Tenants in Philadelphia have only a few ways to stop a rent increase. Unlike some cities, Philadelphia has no rent control. There is no limit on the amount of a rent increase your landlord can give you. But there are limits on when your landlord can raise your rent. These protections are important, especially if your landlord does not make repairs.
Your landlord only can raise your rent by giving you advance notice. The notice should be given in writing. If you have an oral lease or a month-to-month lease, your landlord must give you 15 days’ notice before raising your rent. That is, to raise your rent on January 1, your landlord should give you a written notice on or before December 16.
Most leases which last more than one month are in writing. If you have a lease longer than one month, such as a yearly lease, there will probably be a clause in the lease that says how much notice your landlord must give before raising your rent. Usually this will be 30 days, 60 days or 90 days before the end of your lease. If there is no such clause, your landlord must give you at least 15 days’ notice. If your landlord does not give you enough notice, the rent increase is not legal.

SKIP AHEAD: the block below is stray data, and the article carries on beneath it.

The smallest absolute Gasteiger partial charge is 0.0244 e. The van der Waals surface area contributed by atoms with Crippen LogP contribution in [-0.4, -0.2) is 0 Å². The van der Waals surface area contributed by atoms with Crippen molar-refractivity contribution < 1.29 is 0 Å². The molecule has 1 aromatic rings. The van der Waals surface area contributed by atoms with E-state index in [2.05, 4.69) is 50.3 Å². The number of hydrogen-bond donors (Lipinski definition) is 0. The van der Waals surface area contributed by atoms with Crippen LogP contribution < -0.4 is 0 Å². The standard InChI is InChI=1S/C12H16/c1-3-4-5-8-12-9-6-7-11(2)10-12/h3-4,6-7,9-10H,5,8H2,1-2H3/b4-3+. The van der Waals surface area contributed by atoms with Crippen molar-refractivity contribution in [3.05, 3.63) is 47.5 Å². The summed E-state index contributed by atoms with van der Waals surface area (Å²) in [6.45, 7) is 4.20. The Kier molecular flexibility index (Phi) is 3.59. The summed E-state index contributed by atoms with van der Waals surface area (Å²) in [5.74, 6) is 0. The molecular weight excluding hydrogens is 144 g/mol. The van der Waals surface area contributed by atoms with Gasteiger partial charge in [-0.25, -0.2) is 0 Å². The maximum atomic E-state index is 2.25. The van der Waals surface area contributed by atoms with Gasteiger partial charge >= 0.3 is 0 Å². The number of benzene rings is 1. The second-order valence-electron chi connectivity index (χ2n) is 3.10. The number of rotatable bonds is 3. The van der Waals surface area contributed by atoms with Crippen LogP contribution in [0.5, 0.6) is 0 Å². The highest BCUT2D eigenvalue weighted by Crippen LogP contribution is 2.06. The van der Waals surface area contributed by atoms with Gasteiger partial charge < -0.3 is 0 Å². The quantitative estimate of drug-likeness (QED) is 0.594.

The other protection tenants have is the Fair Housing Ordinance. This law says that your landlord cannot raise your rent if there are Housing Code violations in your home. If you have received a rent increase and there are Housing Code violations, you should file a complaint with the Fair Housing Commission. You must file in person. Bring your lease, your landlord's rent increase notice and proof that you have paid your last three months’ rent (rent book, canceled checks, etc.).